Over the past few weeks we have all become familiar with the term “flatten the curve” as it pertains to COVID-19. This term is broadly used within personal finance as well. What if you could flatten your emotional curve?
As humans, we are bundles of emotions. One of the oldest evolutionary parts of our brain, the limbic cortex, is where our “fight or flight” response originates. This part of the brain has no speech, it just acts. In times of upheaval this part of the brain is put to work. The problem is, it can’t reason.
Health & Wealth
The past few weeks have witnessed an upheaval of almost every part of life throughout the globe. We don’t know what tomorrow might bring. We have anxiety about both health and wealth and most of what we read is either erroneous or hysterical.
Risk Cannot Be Eliminated
In terms of the wealth part, investors are coming to grips with the 4th (or 5th if you count December 2018) bear market of the 21st Century. This is broadly speaking about what should be expected based on market history dating back to 1926. Perhaps the best lesson that we have learned in the current time is that while risk can be managed, it cannot be eliminated. Risk is part of the fiber of the investment markets. We can’t prevent risk but we can control how we react.
A large part of being a successful investor is understanding that the shorter the time frame, the wider the number of possibilities. The stock market might be up tomorrow and down the next day and this isn’t caused by anything in particular. Markets price in new information each day.
Trust Your Intuition?
What about our intuition? Nobel laureate Daniel Kahneman says that “we trust our intuitions even when they’re wrong.” Intuition is based largely on experience, but our experience within the investing realm isn’t “regular enough”, as Kahenman says, for us to master the rules. Therefore, while we may have confidence in our intuition this may well be false confidence.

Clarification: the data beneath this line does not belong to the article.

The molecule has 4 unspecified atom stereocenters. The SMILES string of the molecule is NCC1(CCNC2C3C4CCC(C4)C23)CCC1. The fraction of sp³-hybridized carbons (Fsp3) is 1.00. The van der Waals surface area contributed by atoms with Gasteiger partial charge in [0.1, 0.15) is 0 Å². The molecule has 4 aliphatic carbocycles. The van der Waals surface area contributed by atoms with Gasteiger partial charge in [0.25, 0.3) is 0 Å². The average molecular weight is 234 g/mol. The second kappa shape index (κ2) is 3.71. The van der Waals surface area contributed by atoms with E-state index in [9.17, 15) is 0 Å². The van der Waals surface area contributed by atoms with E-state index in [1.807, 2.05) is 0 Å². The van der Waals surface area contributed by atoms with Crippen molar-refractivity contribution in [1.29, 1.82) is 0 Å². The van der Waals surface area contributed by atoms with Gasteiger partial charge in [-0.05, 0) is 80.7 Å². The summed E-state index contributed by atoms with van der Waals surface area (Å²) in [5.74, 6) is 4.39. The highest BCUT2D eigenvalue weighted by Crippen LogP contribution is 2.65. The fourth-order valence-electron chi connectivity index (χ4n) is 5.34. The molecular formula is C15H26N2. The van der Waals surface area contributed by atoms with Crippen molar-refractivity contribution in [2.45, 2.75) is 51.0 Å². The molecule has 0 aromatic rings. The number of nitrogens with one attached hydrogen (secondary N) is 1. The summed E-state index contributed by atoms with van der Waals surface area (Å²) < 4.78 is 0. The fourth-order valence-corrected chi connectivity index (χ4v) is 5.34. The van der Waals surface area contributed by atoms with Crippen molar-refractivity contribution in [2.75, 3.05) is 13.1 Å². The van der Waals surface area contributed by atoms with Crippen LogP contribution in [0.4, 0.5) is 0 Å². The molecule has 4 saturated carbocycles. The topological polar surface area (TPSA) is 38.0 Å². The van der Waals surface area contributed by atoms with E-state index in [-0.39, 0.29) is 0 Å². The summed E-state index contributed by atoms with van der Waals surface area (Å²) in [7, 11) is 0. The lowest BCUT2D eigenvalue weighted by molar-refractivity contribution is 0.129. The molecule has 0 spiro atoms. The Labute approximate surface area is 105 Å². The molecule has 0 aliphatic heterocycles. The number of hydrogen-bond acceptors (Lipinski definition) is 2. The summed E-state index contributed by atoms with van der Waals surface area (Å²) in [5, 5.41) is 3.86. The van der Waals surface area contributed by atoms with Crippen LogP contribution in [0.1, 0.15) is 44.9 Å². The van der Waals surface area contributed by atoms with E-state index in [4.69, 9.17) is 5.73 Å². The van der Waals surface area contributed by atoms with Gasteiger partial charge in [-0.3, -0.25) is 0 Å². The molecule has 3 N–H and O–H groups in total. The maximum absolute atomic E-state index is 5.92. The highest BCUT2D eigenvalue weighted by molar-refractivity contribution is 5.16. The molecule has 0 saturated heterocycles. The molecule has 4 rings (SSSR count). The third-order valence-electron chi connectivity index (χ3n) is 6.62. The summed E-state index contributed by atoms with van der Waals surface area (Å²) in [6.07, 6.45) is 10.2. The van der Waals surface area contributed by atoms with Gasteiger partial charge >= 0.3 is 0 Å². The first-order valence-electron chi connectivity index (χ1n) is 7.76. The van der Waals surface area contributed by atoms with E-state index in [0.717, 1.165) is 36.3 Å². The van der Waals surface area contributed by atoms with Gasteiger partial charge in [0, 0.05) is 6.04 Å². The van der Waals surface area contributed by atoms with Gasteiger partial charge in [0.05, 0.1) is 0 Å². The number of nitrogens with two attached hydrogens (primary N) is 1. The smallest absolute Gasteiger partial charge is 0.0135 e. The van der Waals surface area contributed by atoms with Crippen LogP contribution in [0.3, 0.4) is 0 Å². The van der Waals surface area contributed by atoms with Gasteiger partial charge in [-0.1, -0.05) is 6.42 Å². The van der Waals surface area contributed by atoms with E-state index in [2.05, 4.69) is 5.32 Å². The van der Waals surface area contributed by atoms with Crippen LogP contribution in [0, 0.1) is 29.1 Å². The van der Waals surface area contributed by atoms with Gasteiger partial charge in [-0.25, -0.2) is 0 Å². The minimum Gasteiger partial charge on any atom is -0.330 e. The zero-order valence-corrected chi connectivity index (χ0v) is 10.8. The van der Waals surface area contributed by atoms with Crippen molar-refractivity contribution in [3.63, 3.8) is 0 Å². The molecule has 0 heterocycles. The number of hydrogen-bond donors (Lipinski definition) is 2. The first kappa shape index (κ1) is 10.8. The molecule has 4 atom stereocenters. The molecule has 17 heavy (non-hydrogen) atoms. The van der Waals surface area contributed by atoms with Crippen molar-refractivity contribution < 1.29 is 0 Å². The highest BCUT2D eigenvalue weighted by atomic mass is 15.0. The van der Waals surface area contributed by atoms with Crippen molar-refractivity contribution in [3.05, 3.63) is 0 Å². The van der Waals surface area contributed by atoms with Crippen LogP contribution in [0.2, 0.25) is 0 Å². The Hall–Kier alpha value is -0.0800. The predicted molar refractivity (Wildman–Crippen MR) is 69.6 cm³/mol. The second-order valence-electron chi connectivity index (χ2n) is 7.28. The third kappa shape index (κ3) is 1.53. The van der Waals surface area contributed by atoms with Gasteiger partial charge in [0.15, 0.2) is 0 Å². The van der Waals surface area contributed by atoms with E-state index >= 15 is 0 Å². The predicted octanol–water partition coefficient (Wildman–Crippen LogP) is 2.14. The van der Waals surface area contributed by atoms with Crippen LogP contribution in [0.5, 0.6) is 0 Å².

Intuition is closely linked to risk aversion at least in the way we experience market declines. Research by Kahneman and others show that market declines have about 2 times the emotional weight as gains. As one of my mentors used to say, “the downside hurts more than the upside helps.”
Flattenting the Emotional Curve
Flattening your emotional curve starts with maintaining a broad view and understanding that decisions aren’t made in isolation. Uncertainty shrinks your field of vision making it difficult to think about years into the future. Day to day market gyrations evoke a whirlwind of emotions which understandably make taking a broad view difficult. Just during this past month, the S&P 500 has seen a couple of the worst days in the modern era and a few of the best, including the best 3 consecutive days since 1931. Take the long view and don’t fall into the trap of trying to find causal relationships for short-term market volatility.
Finally, avoid big regret. Dr. Kahneman says “regret is probably the greatest enemy of good decision making in personal finance.” The higher the level of regret, the greater the opportunity for making bad financial choices. Start there. Ready for a real conversation?